Spring sent fourth grade teacher, Cora, and me to the Netherlands, where we heard many an educator worry about the impact of national testing on primary school curriculum. We parted ways on a Saturday, each of us ready for our spring break. I was stopping in London on my way home. Once I arrived in London, I caught up with old friends and family, some of whom are educators. And once again, I heard that same lament: angst about the impact of national testing on education. Angst about its cost, angst about its interference with what teachers were teaching and what children were learning.
I learned that the United States is not the nation with the most national tests. Apparently, England is. On Thursday, April 25, 2019, I had the opportunity to join an old friend as she went on a mission. We met at Parliament Square where she was joined by many a colleague. Educators from the entire country were gathering alongside parents, children and some ministers of parliament. They were there to protest the testing of four year olds. England’s latest plan is to test every four-year-old when they start school. With an annual budget of ten million pounds, the country wants to determine a ‘baseline’ for every child. The results will then be compared with the child’s scores on a standardized assessment, which will be given when the child is eleven years old.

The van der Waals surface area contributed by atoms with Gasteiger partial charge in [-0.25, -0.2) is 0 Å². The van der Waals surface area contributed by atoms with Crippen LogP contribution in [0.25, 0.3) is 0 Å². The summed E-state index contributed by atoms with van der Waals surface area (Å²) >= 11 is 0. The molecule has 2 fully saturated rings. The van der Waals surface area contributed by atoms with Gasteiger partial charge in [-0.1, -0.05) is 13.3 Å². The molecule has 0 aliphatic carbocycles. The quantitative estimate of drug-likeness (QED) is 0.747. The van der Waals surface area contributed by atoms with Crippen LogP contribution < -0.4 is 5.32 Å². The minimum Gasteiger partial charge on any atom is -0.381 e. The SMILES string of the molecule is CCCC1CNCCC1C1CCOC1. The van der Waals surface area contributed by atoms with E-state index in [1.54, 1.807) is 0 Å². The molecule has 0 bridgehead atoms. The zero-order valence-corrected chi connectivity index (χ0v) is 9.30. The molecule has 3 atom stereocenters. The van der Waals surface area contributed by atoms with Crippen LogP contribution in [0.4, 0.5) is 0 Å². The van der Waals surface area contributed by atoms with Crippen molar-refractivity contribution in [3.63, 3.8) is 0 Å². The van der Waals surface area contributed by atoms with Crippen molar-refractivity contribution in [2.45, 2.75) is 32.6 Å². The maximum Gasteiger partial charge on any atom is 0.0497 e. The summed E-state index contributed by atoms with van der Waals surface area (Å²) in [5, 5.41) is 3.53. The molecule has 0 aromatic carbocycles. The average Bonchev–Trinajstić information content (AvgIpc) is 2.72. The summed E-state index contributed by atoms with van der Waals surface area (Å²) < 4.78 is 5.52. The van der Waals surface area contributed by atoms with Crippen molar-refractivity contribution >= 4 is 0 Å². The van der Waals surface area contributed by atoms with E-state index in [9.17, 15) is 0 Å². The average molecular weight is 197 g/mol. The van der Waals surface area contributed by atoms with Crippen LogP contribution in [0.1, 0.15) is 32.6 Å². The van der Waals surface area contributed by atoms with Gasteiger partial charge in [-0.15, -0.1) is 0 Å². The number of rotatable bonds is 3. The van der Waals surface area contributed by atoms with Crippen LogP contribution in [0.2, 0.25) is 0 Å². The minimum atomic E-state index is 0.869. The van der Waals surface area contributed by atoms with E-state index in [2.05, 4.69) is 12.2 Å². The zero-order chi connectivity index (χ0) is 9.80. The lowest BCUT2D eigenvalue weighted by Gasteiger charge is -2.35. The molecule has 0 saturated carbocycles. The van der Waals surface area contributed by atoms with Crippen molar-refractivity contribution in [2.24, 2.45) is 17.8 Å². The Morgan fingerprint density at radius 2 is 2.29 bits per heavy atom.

These educators and parents were appalled by this concept. They gathered in Parliament Square where a few of them spoke. Many a four-year-old wore a “more than a score” t-shirt and soon the crowd of a few hundred was marching. Escorted by police, they walked to Downing Street where the prime minister works, and then a few of them including some moms (mums) and children were allowed through the big iron gate and led into the building where they delivered a petition with close to 70,000 signatures. Outside, the others waited, singing, chanting and waving placards.
It was a lesson in democracy and an inspiring morning. These folks believed in their children and in the power of their voice. I came away impressed with the call for civil action and with the community spirit. Let’s follow this global problem and continue to be informed as we work to understand why this is such a universal issue.
All for now,
Quote of the Week:
On Wednesday, May 1, BNS graduate Toby Pannone spoke to us at a town hall meeting about the annual Kids Walk for Kids with Cancer, an issue dear to his heart. Toby is a cancer survivor. Hear about his successful struggle here. Toby’s presentation is always moving and powerful. His ability to hold the attention of all of our kids speaks to what he learned at BNS and what he learned as a patient and cancer survivor. But Toby wasn’t the only voice in the room. Third grader, Noah Thomas, a student in Sally and Laura’s class, raised his hand to say, “There are different types of cancer, one where cells die and keep multiplying and another is where your cell factory breaks and keeps making broken cells since the cell factory is broken. And your body reads them as new and efficient and good so they multiply and they keep multiplying broken cells.” Then Noah asked, “Which one did you have?”
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